Cell phone glitch delayed police help

July 1, 2008 7:45:17 PM PDT
One of the two victims in last weekend's double homicide called 911 almost an hour before neighbors reported hearing gunshots, but Mountain View Police were delayed.

Cities like Mountain View have a system in place called Enhanced 911. That means if you make a cellular 911 call within the city limits, your call goes directly to local police. However, Saturday's shooting victims lived in a small section of Mountain View right next to Highway 101. Their cell 911 call went all the way to the CHP in Vallejo, which caused some confusion and a tragic delay.

Mountain View Police say shooting victim, Theresa Sanchez, called 911 on her cell phone from her house on Plymouth Street. However, she was so close to the freeway that the nearest cell tower transferred her desperate call for help to the CHP in Vallejo, instead of local police.

"She indicated she was in Mountain View. She indicated somebody was breaking into her home. She said twice the name of a street that was very hard to understand," said Liz Wylie with the Mountain View Police Department.

Wylie says Sanchez was whispering what sounded like Clemon Street. She may have been saying Plymouth Street.

The CHP tried to route the call to Mountain View Police, but the woman hung up. It was an hour later that police received reports of shots fired on Plymouth Street in Mountain View.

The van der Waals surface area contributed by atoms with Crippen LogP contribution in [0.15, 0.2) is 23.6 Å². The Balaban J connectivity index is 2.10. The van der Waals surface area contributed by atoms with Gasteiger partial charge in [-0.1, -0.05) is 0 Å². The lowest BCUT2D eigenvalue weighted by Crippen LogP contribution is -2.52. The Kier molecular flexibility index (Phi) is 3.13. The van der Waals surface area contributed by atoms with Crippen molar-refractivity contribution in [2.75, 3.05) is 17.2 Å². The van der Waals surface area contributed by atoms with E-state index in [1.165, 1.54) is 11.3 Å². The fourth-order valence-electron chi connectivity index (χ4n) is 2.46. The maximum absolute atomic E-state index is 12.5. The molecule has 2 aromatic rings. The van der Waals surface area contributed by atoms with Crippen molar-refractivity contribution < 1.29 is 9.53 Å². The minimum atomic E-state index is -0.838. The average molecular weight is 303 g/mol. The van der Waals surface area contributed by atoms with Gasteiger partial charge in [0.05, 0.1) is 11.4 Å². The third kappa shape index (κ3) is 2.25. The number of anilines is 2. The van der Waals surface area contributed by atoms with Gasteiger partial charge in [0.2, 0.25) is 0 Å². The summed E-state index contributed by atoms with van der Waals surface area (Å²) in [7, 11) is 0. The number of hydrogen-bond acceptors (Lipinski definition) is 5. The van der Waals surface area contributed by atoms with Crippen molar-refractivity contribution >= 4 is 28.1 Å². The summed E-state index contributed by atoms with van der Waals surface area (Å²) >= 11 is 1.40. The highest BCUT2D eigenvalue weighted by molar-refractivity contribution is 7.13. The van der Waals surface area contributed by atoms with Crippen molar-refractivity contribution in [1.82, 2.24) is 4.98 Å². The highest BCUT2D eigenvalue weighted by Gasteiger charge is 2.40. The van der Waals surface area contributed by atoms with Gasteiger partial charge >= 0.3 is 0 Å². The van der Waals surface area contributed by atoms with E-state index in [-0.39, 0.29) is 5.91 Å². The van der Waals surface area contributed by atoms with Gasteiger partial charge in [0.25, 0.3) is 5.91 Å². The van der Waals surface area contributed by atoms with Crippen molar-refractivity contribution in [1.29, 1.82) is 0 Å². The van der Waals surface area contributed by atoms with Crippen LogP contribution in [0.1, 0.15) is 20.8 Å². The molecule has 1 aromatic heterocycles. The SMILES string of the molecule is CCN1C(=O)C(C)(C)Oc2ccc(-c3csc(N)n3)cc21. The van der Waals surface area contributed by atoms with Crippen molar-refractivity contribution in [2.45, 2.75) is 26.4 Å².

When Teresa Sanchez called from her home on Plymouth, about 200 yards west of Highway 101, the nearest cell tower near Shoreline Boulevard sensed the call was coming from the freeway. So the CHP got the call. If she had lived just a few more blocks west, she would have reached Mountain View's 911 center. That hour could have saved her brother's and her life.

Cameron Smith, manager of San Jose's 911 system, says that towers were installed and cells aimed by cell companies to deliver the best coverage to customers. Then 911 centers select cell sites best positioned to serve their needs.

"Not as far as where they are placed, but which ones get routed where we do. We sit down with the CHP and literally say, 'This cell section goes here, this one goes here,'" said Smith with the San Jose Police Department.

Smith says soon the state will install a new computer system which will make these towers create a buffer zone of 300 feet on either side of freeways. Outside the buffer, 911 calls will go to local police.

"The location will be known before it actually routes the call so it will determine, 'You're over here so you get that buffer zone so I'm going to route to the Highway Patrol because you're most likely on the freeway,'" said Smith.

Smith says that new technology is still a couple of years away. Mountain View police are still searching for leads in Saturday's killings and are asking for the public for help. After speaking to the family Tuesday morning, they said regardless of the cell phone glitch, someone killed their only son and daughter and nothing is going to change that.


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